Quick Tips for Buying Carbon Offset Credits

September 30th, 2021

Offset providers act as aggregators and retailers between project developers and buyers. They provide a convenient way for consumers and businesses to access offset credits from a portfolio of projects.

It is often a good idea to work with someone who has a detailed understanding of the sectors or project types being considered, which in some cases could involve enlisting multiple experts. The goal is to utilize the services of consultants or trusted retailers to examine projects, navigate different options, and put together a portfolio of offset credits that meet a buyer’s goal (with respect to location, project type, offset quality, and co-benefits, for example).

When choosing a Carbon Offset Provider, consider:

  • Are their projects all third-party verified and validated? Are projects accredited by internationally recognized Program Stands, such as CDM, Gold Standard or VCS, Plan Vivo, etc.
  • What type of projects do they offer in their portfolio? (e.g., wind farm, methane recovery, etc.)
  • Where are the carbon offset projects located?
  • What portion of the carbon credit price is allocated to the project developers?
  • Does the project reduce greenhouse gas emissions or remove carbon from the atmosphere or destroy the greenhouse gas?
  • How do they ensure that the greenhouse gas reductions that the carbon offsets represent were quantified accurately?
  • What steps have they taken to ensure that the carbon offsets that are selling are additional?
  • How do they ‘retire’ credits? Do they use a publicly accessible registry to track and retire your credits?
  • Do their projects go beyond carbon offsetting? Every project has huge potential to provide community benefits and biodiversity protection. Find out which of their projects provide employment opportunities, health care benefits, education, and the protection of certain species. These impacts are often called co-benefits and checking that the projects align with the UNs Sustainable Development Goals can be a good place to start.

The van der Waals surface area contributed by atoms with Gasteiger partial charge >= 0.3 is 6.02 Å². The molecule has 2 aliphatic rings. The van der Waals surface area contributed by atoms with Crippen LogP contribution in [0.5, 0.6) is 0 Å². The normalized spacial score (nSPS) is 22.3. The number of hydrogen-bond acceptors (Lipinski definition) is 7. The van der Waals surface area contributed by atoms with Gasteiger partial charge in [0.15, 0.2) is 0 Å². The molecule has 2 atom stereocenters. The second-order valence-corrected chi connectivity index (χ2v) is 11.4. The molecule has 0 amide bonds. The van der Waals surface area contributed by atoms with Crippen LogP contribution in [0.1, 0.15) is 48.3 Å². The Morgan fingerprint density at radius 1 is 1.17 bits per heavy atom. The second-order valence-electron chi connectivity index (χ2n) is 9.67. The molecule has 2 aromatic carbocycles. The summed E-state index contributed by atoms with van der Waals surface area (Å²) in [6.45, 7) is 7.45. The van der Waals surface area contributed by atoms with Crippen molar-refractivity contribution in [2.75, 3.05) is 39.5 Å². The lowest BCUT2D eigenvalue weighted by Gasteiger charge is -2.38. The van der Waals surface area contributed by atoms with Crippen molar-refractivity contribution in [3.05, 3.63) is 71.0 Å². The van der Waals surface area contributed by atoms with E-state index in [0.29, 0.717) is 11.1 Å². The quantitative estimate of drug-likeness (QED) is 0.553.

• What is the business model of the organization? Is this organization not-for-profit?
  • What is their experience in carbon offsetting? Many organizations are new to the field of carbon offsetting and may not have the technical expertise and established relationships when it comes to offsetting.
  • Are they transparent? A reputable organization will have information about their projects, methodologies, and quality assurance protocols readily accessible on their website and be willing to answer your questions. If not, that is a good clue that they may be trying to hide something. Check that the methodologies used by the organization are clearly defined and any questions you have about your support are answered with clarity.
  • If they are selling credits that will be created in the future (i.e., through forward crediting), what mechanisms (insurance or otherwise) are in place to ensure the offsets will actually be delivered?
  • What percentage of the portfolio (by tons of CO2 e) is made up of offsets from tree planting or agricultural soils projects? If it is a significant percentage (more than 20% of your portfolio), how do they address permanence risks?
  • What is the organization doing to educate consumers about climate change and the need for government policy to deal with it?
  • Are they a member of any alliance which has a Code of Best Practice that members must adhere to?